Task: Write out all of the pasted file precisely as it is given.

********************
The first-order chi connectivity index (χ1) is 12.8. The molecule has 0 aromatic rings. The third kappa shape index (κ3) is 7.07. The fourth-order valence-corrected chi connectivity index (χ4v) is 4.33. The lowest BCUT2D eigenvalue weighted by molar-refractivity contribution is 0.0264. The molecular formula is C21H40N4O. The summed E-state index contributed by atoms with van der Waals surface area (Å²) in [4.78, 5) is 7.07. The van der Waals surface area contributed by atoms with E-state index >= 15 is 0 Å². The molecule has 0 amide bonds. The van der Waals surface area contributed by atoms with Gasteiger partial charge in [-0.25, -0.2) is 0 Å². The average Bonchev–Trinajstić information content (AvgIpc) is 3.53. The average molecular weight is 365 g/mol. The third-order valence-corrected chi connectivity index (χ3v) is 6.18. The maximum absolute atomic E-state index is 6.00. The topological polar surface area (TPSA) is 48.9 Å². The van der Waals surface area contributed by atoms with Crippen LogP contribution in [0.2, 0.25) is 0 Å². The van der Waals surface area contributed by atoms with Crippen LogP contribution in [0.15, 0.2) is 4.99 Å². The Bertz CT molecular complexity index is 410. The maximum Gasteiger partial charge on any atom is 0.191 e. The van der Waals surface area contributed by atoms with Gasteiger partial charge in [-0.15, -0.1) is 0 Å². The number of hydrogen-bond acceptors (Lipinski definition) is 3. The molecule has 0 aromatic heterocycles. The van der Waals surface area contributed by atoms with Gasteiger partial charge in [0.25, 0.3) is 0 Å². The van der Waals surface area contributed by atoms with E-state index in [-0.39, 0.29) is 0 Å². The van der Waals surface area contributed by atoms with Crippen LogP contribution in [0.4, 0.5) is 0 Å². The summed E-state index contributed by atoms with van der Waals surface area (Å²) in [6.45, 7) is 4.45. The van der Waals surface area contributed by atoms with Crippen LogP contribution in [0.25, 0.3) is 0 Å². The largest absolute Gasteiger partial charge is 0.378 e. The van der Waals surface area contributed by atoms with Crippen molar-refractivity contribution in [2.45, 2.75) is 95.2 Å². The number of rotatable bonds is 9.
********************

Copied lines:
The first-order chi connectivity index (χ1) is 12.8. The molecule has 0 aromatic rings. The third kappa shape index (κ3) is 7.07. The fourth-order valence-corrected chi connectivity index (χ4v) is 4.33. The lowest BCUT2D eigenvalue weighted by molar-refractivity contribution is 0.0264. The molecular formula is C21H40N4O. The summed E-state index contributed by atoms with van der Waals surface area (Å²) in [4.78, 5) is 7.07. The van der Waals surface area contributed by atoms with E-state index >= 15 is 0 Å². The molecule has 0 amide bonds. The van der Waals surface area contributed by atoms with Gasteiger partial charge in [-0.25, -0.2) is 0 Å². The average Bonchev–Trinajstić information content (AvgIpc) is 3.53. The average molecular weight is 365 g/mol. The third-order valence-corrected chi connectivity index (χ3v) is 6.18. The maximum absolute atomic E-state index is 6.00. The topological polar surface area (TPSA) is 48.9 Å². The van der Waals surface area contributed by atoms with Crippen LogP contribution in [0.2, 0.25) is 0 Å². The van der Waals surface area contributed by atoms with Crippen LogP contribution in [0.15, 0.2) is 4.99 Å². The Bertz CT molecular complexity index is 410. The maximum Gasteiger partial charge on any atom is 0.191 e. The van der Waals surface area contributed by atoms with Gasteiger partial charge in [-0.15, -0.1) is 0 Å². The number of hydrogen-bond acceptors (Lipinski definition) is 3. The molecule has 0 aromatic heterocycles. The van der Waals surface area contributed by atoms with Gasteiger partial charge in [0.25, 0.3) is 0 Å². The van der Waals surface area contributed by atoms with E-state index in [-0.39, 0.29) is 0 Å². The van der Waals surface area contributed by atoms with Crippen LogP contribution in [0.4, 0.5) is 0 Å². The summed E-state index contributed by atoms with van der Waals surface area (Å²) in [6.45, 7) is 4.45. The van der Waals surface area contributed by atoms with Crippen LogP contribution in [0.25, 0.3) is 0 Å². The largest absolute Gasteiger partial charge is 0.378 e. The van der Waals surface area contributed by atoms with Crippen molar-refractivity contribution in [2.45, 2.75) is 95.2 Å². The number of rotatable bonds is 9.